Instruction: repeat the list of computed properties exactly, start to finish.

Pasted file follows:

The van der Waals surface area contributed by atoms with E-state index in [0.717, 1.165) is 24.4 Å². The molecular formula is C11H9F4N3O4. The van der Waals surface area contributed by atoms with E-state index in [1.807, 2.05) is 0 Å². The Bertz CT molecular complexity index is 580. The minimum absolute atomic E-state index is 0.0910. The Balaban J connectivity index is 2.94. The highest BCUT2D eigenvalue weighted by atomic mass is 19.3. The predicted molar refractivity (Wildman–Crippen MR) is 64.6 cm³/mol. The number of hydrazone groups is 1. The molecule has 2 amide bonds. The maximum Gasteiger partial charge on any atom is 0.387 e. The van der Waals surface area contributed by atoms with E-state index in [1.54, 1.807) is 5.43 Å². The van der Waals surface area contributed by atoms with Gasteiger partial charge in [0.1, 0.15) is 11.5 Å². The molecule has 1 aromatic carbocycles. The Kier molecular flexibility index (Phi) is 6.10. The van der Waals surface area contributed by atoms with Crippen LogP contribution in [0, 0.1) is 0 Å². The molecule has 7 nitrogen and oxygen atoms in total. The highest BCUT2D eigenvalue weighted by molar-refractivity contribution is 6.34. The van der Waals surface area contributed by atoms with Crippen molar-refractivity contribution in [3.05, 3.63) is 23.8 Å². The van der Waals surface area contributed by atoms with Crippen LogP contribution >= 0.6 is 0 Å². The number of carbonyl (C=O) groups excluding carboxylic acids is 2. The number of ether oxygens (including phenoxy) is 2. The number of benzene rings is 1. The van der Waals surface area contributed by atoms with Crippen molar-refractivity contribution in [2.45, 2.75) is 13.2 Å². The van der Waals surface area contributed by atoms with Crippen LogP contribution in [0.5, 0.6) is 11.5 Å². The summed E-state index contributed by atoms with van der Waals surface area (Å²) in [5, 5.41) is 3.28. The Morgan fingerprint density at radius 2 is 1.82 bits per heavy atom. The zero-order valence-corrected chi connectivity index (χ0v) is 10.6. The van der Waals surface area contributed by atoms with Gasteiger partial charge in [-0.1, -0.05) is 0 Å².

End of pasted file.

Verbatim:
The van der Waals surface area contributed by atoms with E-state index in [0.717, 1.165) is 24.4 Å². The molecular formula is C11H9F4N3O4. The van der Waals surface area contributed by atoms with E-state index in [1.807, 2.05) is 0 Å². The Bertz CT molecular complexity index is 580. The minimum absolute atomic E-state index is 0.0910. The Balaban J connectivity index is 2.94. The highest BCUT2D eigenvalue weighted by atomic mass is 19.3. The predicted molar refractivity (Wildman–Crippen MR) is 64.6 cm³/mol. The number of hydrazone groups is 1. The molecule has 2 amide bonds. The maximum Gasteiger partial charge on any atom is 0.387 e. The van der Waals surface area contributed by atoms with E-state index in [1.54, 1.807) is 5.43 Å². The van der Waals surface area contributed by atoms with Gasteiger partial charge in [0.1, 0.15) is 11.5 Å². The molecule has 1 aromatic carbocycles. The Kier molecular flexibility index (Phi) is 6.10. The van der Waals surface area contributed by atoms with Crippen LogP contribution in [0, 0.1) is 0 Å². The molecule has 7 nitrogen and oxygen atoms in total. The highest BCUT2D eigenvalue weighted by molar-refractivity contribution is 6.34. The van der Waals surface area contributed by atoms with Crippen molar-refractivity contribution in [3.05, 3.63) is 23.8 Å². The van der Waals surface area contributed by atoms with Crippen LogP contribution >= 0.6 is 0 Å². The number of carbonyl (C=O) groups excluding carboxylic acids is 2. The number of ether oxygens (including phenoxy) is 2. The number of benzene rings is 1. The van der Waals surface area contributed by atoms with Crippen molar-refractivity contribution in [2.45, 2.75) is 13.2 Å². The van der Waals surface area contributed by atoms with Crippen LogP contribution in [0.5, 0.6) is 11.5 Å². The summed E-state index contributed by atoms with van der Waals surface area (Å²) in [5, 5.41) is 3.28. The Morgan fingerprint density at radius 2 is 1.82 bits per heavy atom. The zero-order valence-corrected chi connectivity index (χ0v) is 10.6. The van der Waals surface area contributed by atoms with Gasteiger partial charge in [-0.1, -0.05) is 0 Å².